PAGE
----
Before we find out the big winner, this Sunday, here’s a look at the eight contenders for Best Picture.

“The Father”

Photograph courtesy Sony Pictures

Attention, Bill Maher! “The Father” is actually fun to watch. Well, “fun” may be stretching it, but it’s far from the grim dementia weepie you might expect. Based on a play by the French dramatist Florian Zeller (who directs), the film is a maze through the disintegrating mind of Anthony (Anthony Hopkins), an irascible patriarch who can’t admit that his cognitive abilities are slipping. The narrative tricks that Zeller uses to make us feel Anthony’s disorientation are as clever and twisted as anything in, say, “Inception.” There, have I sold you on “The Father”? Give the old man a try.

“Judas and the Black Messiah”

Shaka King’s film tells the unbelievable true story of William O’Neal (LaKeith Stanfield), a petty thief who agreed to spy on the Black Panther leader Fred Hampton (Daniel Kaluuya) for the F.B.I. As fraught and suspenseful as a Mafia-informant movie, King’s drama captures the guilt-ridden writhing of a double-crosser and the day-to-day perils of a revolutionary movement under siege. And, like “The Trial of the Chicago 7” (and “The United States vs. Billie Holiday,” represented in the Best Actress race), it unpacks the insidious racism of federal law enforcement in the J. Edgar Hoover days—a theme that feels queasily contemporary.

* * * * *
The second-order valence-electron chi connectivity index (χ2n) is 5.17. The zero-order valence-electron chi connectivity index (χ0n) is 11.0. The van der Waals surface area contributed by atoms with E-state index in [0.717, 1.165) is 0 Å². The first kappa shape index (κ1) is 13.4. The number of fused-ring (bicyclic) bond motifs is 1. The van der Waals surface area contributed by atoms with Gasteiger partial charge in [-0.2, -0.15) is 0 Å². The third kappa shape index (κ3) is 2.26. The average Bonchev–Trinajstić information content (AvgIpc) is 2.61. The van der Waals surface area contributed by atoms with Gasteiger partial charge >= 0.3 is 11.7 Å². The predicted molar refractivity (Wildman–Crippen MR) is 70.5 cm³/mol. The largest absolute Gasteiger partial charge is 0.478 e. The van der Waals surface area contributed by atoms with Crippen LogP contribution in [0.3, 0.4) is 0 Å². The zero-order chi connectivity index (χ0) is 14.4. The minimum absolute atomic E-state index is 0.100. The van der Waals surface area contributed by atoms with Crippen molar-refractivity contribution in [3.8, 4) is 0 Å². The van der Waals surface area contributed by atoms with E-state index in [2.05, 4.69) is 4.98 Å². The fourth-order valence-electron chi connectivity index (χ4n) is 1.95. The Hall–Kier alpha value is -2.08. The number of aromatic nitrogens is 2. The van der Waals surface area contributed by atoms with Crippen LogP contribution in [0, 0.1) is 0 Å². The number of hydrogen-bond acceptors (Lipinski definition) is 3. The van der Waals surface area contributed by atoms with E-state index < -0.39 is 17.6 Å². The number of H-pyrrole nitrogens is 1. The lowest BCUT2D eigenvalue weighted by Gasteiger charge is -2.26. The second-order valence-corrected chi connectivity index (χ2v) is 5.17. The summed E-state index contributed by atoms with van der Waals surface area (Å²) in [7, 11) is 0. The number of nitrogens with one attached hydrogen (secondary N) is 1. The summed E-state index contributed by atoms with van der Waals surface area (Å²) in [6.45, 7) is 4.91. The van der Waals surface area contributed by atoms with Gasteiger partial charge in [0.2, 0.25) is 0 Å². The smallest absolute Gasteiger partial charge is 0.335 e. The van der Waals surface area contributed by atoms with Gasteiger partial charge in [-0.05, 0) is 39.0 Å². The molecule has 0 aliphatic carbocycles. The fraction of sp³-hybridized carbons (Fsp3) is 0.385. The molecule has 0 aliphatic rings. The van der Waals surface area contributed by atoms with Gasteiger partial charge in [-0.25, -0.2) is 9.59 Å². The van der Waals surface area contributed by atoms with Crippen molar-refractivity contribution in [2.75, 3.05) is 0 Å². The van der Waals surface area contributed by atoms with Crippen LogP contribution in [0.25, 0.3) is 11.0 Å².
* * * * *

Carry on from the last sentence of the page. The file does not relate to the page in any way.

With ten nominations, David Fincher’s paean to Herman J. Mankiewicz, the screenwriter of “Citizen Kane,” has the most nominations of any film this year. But that doesn’t necessarily add up to a Best Picture win; last year, “Joker” had the most nominations, followed by “The Irishman,” “1917,” and “Once Upon a Time . . . in Hollywood,” all of which lost to “Parasite.” Nor is the truism that movies about movies always prevail as solid as it used to be. (See “La La Land.”) Anecdotally, “Mank” has generated more respect than emotional engagement in the viewers I’ve spoken to. If it wins, though, it’ll mark a long-pined-for victory for Netflix, an ascendance that many Academy voters who worship the big screen have resisted. Could the film’s reverence for golden-age Hollywood—plus a year of quarantine binge-watching—finally melt the Netflix jitters?


Photograph courtesy A24

Source link

Leave a Comment